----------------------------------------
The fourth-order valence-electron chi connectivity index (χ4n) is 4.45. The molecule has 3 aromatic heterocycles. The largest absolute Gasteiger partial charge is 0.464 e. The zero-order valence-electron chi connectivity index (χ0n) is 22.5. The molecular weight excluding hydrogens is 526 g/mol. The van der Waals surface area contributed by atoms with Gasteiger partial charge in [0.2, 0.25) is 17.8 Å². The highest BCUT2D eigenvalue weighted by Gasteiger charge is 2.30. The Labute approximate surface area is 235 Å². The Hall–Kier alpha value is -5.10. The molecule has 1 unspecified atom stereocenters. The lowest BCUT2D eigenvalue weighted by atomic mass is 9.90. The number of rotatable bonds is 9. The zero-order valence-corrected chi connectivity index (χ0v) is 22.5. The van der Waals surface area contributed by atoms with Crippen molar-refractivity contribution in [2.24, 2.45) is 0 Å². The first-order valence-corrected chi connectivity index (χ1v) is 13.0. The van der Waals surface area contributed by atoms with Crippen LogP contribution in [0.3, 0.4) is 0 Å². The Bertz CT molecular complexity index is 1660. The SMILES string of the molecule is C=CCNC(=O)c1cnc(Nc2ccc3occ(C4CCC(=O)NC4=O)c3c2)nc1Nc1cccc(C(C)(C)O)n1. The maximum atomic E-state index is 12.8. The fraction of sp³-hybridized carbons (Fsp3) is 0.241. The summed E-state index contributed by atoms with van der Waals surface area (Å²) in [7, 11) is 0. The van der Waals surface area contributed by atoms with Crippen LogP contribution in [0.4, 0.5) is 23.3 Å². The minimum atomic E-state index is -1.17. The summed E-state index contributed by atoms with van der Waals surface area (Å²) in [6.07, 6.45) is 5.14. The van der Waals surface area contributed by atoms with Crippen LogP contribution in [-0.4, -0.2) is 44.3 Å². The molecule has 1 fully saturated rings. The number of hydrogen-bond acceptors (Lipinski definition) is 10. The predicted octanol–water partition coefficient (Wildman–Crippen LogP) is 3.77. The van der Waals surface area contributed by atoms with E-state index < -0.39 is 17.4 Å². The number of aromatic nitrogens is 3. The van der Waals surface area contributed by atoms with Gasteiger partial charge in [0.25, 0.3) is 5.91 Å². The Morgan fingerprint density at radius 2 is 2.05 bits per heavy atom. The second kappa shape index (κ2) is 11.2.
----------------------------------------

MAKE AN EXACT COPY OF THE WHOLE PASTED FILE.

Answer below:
The fourth-order valence-electron chi connectivity index (χ4n) is 4.45. The molecule has 3 aromatic heterocycles. The largest absolute Gasteiger partial charge is 0.464 e. The zero-order valence-electron chi connectivity index (χ0n) is 22.5. The molecular weight excluding hydrogens is 526 g/mol. The van der Waals surface area contributed by atoms with Gasteiger partial charge in [0.2, 0.25) is 17.8 Å². The highest BCUT2D eigenvalue weighted by Gasteiger charge is 2.30. The Labute approximate surface area is 235 Å². The Hall–Kier alpha value is -5.10. The molecule has 1 unspecified atom stereocenters. The lowest BCUT2D eigenvalue weighted by atomic mass is 9.90. The number of rotatable bonds is 9. The zero-order valence-corrected chi connectivity index (χ0v) is 22.5. The van der Waals surface area contributed by atoms with Crippen molar-refractivity contribution in [2.24, 2.45) is 0 Å². The first-order valence-corrected chi connectivity index (χ1v) is 13.0. The van der Waals surface area contributed by atoms with Crippen LogP contribution in [0.3, 0.4) is 0 Å². The Bertz CT molecular complexity index is 1660. The SMILES string of the molecule is C=CCNC(=O)c1cnc(Nc2ccc3occ(C4CCC(=O)NC4=O)c3c2)nc1Nc1cccc(C(C)(C)O)n1. The maximum atomic E-state index is 12.8. The fraction of sp³-hybridized carbons (Fsp3) is 0.241. The summed E-state index contributed by atoms with van der Waals surface area (Å²) in [7, 11) is 0. The van der Waals surface area contributed by atoms with Crippen LogP contribution in [0.4, 0.5) is 23.3 Å². The minimum atomic E-state index is -1.17. The summed E-state index contributed by atoms with van der Waals surface area (Å²) in [6.07, 6.45) is 5.14. The van der Waals surface area contributed by atoms with Crippen LogP contribution in [-0.4, -0.2) is 44.3 Å². The molecule has 1 fully saturated rings. The number of hydrogen-bond acceptors (Lipinski definition) is 10. The predicted octanol–water partition coefficient (Wildman–Crippen LogP) is 3.77. The van der Waals surface area contributed by atoms with E-state index < -0.39 is 17.4 Å². The number of aromatic nitrogens is 3. The van der Waals surface area contributed by atoms with Gasteiger partial charge in [0.25, 0.3) is 5.91 Å². The Morgan fingerprint density at radius 2 is 2.05 bits per heavy atom. The second kappa shape index (κ2) is 11.2.